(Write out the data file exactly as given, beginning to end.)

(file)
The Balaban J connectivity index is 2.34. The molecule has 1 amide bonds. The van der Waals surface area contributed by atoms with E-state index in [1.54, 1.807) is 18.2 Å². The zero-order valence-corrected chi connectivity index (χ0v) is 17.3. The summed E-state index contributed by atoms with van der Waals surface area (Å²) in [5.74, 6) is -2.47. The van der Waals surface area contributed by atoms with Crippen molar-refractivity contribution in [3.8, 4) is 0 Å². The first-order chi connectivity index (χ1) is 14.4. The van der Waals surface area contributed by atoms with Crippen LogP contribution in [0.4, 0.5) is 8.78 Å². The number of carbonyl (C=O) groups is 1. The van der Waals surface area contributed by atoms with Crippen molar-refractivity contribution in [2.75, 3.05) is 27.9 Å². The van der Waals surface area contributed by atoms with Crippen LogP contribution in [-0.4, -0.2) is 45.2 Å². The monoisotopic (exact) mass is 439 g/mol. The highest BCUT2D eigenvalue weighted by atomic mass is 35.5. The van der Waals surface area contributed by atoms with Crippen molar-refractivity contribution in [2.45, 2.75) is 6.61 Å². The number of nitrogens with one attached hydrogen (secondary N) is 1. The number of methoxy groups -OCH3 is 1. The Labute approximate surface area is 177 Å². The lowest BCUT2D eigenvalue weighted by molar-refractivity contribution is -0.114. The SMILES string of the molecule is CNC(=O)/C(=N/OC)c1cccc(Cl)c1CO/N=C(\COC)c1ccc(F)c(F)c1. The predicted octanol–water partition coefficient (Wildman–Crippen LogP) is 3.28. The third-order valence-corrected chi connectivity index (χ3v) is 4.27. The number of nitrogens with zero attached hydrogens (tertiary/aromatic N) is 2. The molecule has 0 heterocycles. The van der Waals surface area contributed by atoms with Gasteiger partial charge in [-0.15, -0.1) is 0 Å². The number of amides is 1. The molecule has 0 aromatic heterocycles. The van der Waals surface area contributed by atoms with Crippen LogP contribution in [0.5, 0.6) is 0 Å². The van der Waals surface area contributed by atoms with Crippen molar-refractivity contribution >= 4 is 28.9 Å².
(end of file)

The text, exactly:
The Balaban J connectivity index is 2.34. The molecule has 1 amide bonds. The van der Waals surface area contributed by atoms with E-state index in [1.54, 1.807) is 18.2 Å². The zero-order valence-corrected chi connectivity index (χ0v) is 17.3. The summed E-state index contributed by atoms with van der Waals surface area (Å²) in [5.74, 6) is -2.47. The van der Waals surface area contributed by atoms with Crippen molar-refractivity contribution in [3.8, 4) is 0 Å². The first-order chi connectivity index (χ1) is 14.4. The van der Waals surface area contributed by atoms with Crippen LogP contribution in [0.4, 0.5) is 8.78 Å². The number of carbonyl (C=O) groups is 1. The van der Waals surface area contributed by atoms with Crippen molar-refractivity contribution in [2.75, 3.05) is 27.9 Å². The van der Waals surface area contributed by atoms with Crippen LogP contribution in [-0.4, -0.2) is 45.2 Å². The monoisotopic (exact) mass is 439 g/mol. The highest BCUT2D eigenvalue weighted by atomic mass is 35.5. The van der Waals surface area contributed by atoms with Crippen molar-refractivity contribution in [2.45, 2.75) is 6.61 Å². The number of nitrogens with one attached hydrogen (secondary N) is 1. The number of methoxy groups -OCH3 is 1. The Labute approximate surface area is 177 Å². The lowest BCUT2D eigenvalue weighted by molar-refractivity contribution is -0.114. The SMILES string of the molecule is CNC(=O)/C(=N/OC)c1cccc(Cl)c1CO/N=C(\COC)c1ccc(F)c(F)c1. The predicted octanol–water partition coefficient (Wildman–Crippen LogP) is 3.28. The third-order valence-corrected chi connectivity index (χ3v) is 4.27. The number of nitrogens with zero attached hydrogens (tertiary/aromatic N) is 2. The molecule has 0 heterocycles. The van der Waals surface area contributed by atoms with Gasteiger partial charge in [-0.15, -0.1) is 0 Å². The number of amides is 1. The molecule has 0 aromatic heterocycles. The van der Waals surface area contributed by atoms with Crippen LogP contribution in [0.5, 0.6) is 0 Å². The van der Waals surface area contributed by atoms with Crippen molar-refractivity contribution >= 4 is 28.9 Å².